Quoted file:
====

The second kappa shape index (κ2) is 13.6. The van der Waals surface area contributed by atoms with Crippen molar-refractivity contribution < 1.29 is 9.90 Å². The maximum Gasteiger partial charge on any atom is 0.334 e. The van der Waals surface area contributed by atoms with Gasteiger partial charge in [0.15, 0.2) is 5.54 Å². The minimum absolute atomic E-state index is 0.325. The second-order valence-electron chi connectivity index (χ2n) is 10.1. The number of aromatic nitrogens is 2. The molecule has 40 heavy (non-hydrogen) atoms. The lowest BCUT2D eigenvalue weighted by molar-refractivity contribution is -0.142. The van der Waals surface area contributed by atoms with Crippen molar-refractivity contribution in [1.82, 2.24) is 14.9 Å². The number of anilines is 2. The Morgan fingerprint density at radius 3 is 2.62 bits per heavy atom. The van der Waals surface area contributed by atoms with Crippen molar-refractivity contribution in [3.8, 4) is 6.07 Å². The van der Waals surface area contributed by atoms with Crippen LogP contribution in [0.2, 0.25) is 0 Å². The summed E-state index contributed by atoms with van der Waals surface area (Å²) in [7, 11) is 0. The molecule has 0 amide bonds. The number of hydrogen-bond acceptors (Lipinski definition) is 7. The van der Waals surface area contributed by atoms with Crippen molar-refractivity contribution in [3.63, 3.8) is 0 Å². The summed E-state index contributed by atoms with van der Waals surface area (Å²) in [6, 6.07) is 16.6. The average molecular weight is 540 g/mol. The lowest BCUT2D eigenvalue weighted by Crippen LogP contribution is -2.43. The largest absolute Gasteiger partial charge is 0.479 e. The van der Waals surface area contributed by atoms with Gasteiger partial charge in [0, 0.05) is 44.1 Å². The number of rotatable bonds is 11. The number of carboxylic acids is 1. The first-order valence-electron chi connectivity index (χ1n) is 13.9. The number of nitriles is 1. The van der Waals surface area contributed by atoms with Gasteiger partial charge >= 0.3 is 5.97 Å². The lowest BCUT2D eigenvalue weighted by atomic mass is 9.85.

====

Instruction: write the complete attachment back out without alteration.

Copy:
The second kappa shape index (κ2) is 13.6. The van der Waals surface area contributed by atoms with Crippen molar-refractivity contribution < 1.29 is 9.90 Å². The maximum Gasteiger partial charge on any atom is 0.334 e. The van der Waals surface area contributed by atoms with Gasteiger partial charge in [0.15, 0.2) is 5.54 Å². The minimum absolute atomic E-state index is 0.325. The second-order valence-electron chi connectivity index (χ2n) is 10.1. The number of aromatic nitrogens is 2. The molecule has 40 heavy (non-hydrogen) atoms. The lowest BCUT2D eigenvalue weighted by molar-refractivity contribution is -0.142. The van der Waals surface area contributed by atoms with Crippen molar-refractivity contribution in [1.82, 2.24) is 14.9 Å². The number of anilines is 2. The Morgan fingerprint density at radius 3 is 2.62 bits per heavy atom. The van der Waals surface area contributed by atoms with Crippen molar-refractivity contribution in [3.8, 4) is 6.07 Å². The van der Waals surface area contributed by atoms with Crippen LogP contribution in [0.2, 0.25) is 0 Å². The summed E-state index contributed by atoms with van der Waals surface area (Å²) in [7, 11) is 0. The molecule has 0 amide bonds. The number of hydrogen-bond acceptors (Lipinski definition) is 7. The van der Waals surface area contributed by atoms with Crippen molar-refractivity contribution in [3.63, 3.8) is 0 Å². The summed E-state index contributed by atoms with van der Waals surface area (Å²) in [6, 6.07) is 16.6. The average molecular weight is 540 g/mol. The lowest BCUT2D eigenvalue weighted by Crippen LogP contribution is -2.43. The largest absolute Gasteiger partial charge is 0.479 e. The van der Waals surface area contributed by atoms with Gasteiger partial charge in [0, 0.05) is 44.1 Å². The number of rotatable bonds is 11. The number of carboxylic acids is 1. The first-order valence-electron chi connectivity index (χ1n) is 13.9. The number of nitriles is 1. The van der Waals surface area contributed by atoms with Gasteiger partial charge >= 0.3 is 5.97 Å². The lowest BCUT2D eigenvalue weighted by atomic mass is 9.85.